Washington Post writer Rachel Siegel reported on the front page of Saturday's paper that, "Inflation in May reached a new pandemic-era peak of 8.6 percent compared with a year earlier, with soaring energy, housing and food prices driving up costs…
Bloomberg News reported on Monday that, “China’s urea plants are getting caught up in Beijing’s drive to ensure blue skies for the Winter Olympics, which includes ordering factory shutdowns to curb air pollution.
Three plants in northern Shanxi province were asked to begin operating at 50% capacity due to pollution, driving up domestic prices for the nitrogen fertilizer, said Scotiabank analyst Ben Isaacson.
“Futures in Zhengzhou rose almost 5% on Friday to the highest since October, but have pared gains this week.”
The Bloomberg article pointed out that, “As Beijing ramps up pollution controls in the lead up to the winter games in February, more urea factories could be asked to suspend or cut output. China, a key supplier of urea, sulphate and phosphate to the global market, has curbed fertilizer exports since late last year to protect domestic supplies, a move that worsened a global price shock and risked stoking food inflation further.”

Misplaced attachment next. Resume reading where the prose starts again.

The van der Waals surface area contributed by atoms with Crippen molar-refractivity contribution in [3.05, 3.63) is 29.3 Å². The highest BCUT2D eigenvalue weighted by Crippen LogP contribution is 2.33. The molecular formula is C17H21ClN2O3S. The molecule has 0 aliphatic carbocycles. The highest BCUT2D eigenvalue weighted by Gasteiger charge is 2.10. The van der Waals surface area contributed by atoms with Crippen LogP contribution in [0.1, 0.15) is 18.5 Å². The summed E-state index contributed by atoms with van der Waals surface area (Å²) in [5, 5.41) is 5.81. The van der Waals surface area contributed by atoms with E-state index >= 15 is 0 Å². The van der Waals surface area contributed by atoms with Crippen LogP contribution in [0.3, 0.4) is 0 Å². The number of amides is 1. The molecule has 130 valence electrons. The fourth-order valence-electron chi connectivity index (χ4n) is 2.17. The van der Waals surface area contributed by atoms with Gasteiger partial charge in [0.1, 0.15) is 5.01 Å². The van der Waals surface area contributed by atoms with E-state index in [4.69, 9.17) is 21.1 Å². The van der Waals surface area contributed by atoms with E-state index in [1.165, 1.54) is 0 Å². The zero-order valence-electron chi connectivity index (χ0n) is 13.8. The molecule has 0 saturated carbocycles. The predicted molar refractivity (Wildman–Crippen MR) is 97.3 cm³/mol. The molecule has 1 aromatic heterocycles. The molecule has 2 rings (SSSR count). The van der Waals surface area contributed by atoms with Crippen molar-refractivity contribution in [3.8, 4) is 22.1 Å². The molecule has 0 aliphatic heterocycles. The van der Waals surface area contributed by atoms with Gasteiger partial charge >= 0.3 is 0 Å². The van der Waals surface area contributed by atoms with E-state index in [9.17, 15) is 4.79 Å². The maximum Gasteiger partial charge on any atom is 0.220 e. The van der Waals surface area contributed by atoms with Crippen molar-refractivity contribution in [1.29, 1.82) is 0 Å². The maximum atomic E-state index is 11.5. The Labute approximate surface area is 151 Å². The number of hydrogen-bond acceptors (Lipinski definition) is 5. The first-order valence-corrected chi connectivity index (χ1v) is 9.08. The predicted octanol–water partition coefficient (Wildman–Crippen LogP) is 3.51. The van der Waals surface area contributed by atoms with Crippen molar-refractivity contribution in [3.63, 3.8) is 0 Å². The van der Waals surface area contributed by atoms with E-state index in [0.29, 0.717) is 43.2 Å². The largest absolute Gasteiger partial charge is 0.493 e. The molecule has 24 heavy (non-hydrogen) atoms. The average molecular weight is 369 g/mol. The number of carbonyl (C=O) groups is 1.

Also this week, Reuters writers Terje Solsvik and Victoria Klesty reported that, “Norwegian fertiliser maker Yara said on Monday it will wind down purchases of potash from Belarus by April 1 as international sanctions made it impossible to continue the trade.
“Yara estimates that it buys 10-15% of the annual output of state-owned Belaruskali, one of the world’s largest producers of potassium salt, or potash, the crop nutrient that is a major foreign currency earner for Belarus.”
The Reuters article added that, “Global potash prices are set to rally after the United States imposed sanctions on BPC [Belarus Potash Company], piling more pressure on farmers and consumers already facing rocketing costs and a global economy navigating rising food inflation, analysts and industry sources told Reuters in December.”